I’m not sure anything is being held back at this point. Yes, there are a number of old-school baseballers that think it’s silly to no go by your gut. They’re obviously naive. However, I think smart person running a business like a baseball team absolutely pays attention to these kinds of things. The reason they’re not mainstream, in my opinion, is they’re not casual conversation topics (and possibly proprietary).
    So my main question is: What does the casual fan have to gain from adopting analysis that you’re speaking of?

  11. Nick says:

    I blame the media. The cliche-ness of that statement notwithstanding, guys like Harold Reynolds, John Kruk, Joe Morgan and Steve Phillips are the people that most guys get there information from. Unfortunately, those guys really have no idea what makes a player good.
    Especially during the MVP season, the Baseball Tonight guys constantly back up their choices with HRs, RBIs, Runs and other meaningless stats. So when people are watching the show, they figure that those things are what makes up a good player.

  12. Nick says:

    I blame the media. The cliche-ness of that statement notwithstanding, guys like Harold Reynolds, John Kruk, Joe Morgan and Steve Phillips are the people that most guys get there information from. Unfortunately, those guys really have no idea what makes a player good.
    Especially during the MVP season, the Baseball Tonight guys constantly back up their choices with HRs, RBIs, Runs and other meaningless stats. So when people are watching the show, they figure that those things are what makes up a good player.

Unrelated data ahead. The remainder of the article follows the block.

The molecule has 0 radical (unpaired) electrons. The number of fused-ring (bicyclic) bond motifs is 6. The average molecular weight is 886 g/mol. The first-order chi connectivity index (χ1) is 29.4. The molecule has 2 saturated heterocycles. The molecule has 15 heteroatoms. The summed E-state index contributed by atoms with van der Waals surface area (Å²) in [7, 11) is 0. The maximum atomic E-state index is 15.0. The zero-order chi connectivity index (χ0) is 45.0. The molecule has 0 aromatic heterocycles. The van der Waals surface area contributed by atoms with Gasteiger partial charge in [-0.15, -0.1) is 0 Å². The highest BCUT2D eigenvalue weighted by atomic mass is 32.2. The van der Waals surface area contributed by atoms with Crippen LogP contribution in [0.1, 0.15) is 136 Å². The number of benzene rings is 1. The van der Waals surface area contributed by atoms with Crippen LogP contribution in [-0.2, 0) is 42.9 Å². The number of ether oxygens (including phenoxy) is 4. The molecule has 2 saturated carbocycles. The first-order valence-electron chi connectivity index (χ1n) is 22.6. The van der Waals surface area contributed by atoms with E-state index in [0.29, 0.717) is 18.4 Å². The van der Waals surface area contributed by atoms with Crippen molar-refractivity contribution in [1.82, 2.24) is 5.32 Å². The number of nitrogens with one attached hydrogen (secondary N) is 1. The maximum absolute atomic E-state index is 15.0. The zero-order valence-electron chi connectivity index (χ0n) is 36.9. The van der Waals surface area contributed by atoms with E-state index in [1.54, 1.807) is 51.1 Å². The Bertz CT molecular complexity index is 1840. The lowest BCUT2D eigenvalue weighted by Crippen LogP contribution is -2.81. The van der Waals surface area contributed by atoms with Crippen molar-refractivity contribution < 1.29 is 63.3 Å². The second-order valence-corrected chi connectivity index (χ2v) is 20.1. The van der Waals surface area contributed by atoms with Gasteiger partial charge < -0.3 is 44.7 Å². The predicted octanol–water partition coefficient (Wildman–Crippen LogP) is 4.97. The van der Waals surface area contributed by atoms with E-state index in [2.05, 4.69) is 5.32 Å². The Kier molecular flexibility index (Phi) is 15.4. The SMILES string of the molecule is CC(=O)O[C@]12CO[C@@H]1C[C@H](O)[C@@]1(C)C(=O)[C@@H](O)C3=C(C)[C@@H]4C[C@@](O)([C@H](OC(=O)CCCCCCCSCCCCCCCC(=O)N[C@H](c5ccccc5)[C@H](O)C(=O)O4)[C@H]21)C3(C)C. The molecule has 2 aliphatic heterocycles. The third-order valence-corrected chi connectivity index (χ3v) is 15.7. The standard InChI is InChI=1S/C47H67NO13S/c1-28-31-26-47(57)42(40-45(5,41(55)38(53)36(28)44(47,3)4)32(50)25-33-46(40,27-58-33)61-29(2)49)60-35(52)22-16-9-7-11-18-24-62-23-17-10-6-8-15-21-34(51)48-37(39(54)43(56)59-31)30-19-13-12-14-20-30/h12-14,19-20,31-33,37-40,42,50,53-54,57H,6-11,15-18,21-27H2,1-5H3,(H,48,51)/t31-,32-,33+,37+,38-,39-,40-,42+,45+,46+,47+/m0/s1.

13. Nick says:

    I blame the media. The cliche-ness of that statement notwithstanding, guys like Harold Reynolds, John Kruk, Joe Morgan and Steve Phillips are the people that most guys get there information from. Unfortunately, those guys really have no idea what makes a player good.
    Especially during the MVP season, the Baseball Tonight guys constantly back up their choices with HRs, RBIs, Runs and other meaningless stats. So when people are watching the show, they figure that those things are what makes up a good player.

  14. Dan Novick says:

    Millsy, I mean that you could just show the results to some random fan in the stands and his/her response would likely be “Why do I care?” I’m not being critical of them, it doesn’t really matter to me if anybody cares about this stuff.

  15. Jack Bershtel says:

    It is conceivable that there is absolutly no use for sabermetrics as the sport is entertainment in the eyes of a majority of the population and a business in the eyes of the few. We are all afraid of Sabermetrics figuring out the twitching muscle in the left pinkie which when correlated to right fielders at age 12 detemrine who will hit 300 at age 34. The sport for me is entertainment and important at that, but since my IQ is 70 and the business of baseball wants me to pay $8 for a hot dog, being intellegent about the game serves no purpose to the consumer. It only breeds steroids.
    Jack Bershtel

  16. Dan Novick says:

    Jack, I figured this post would find its way to your inbox.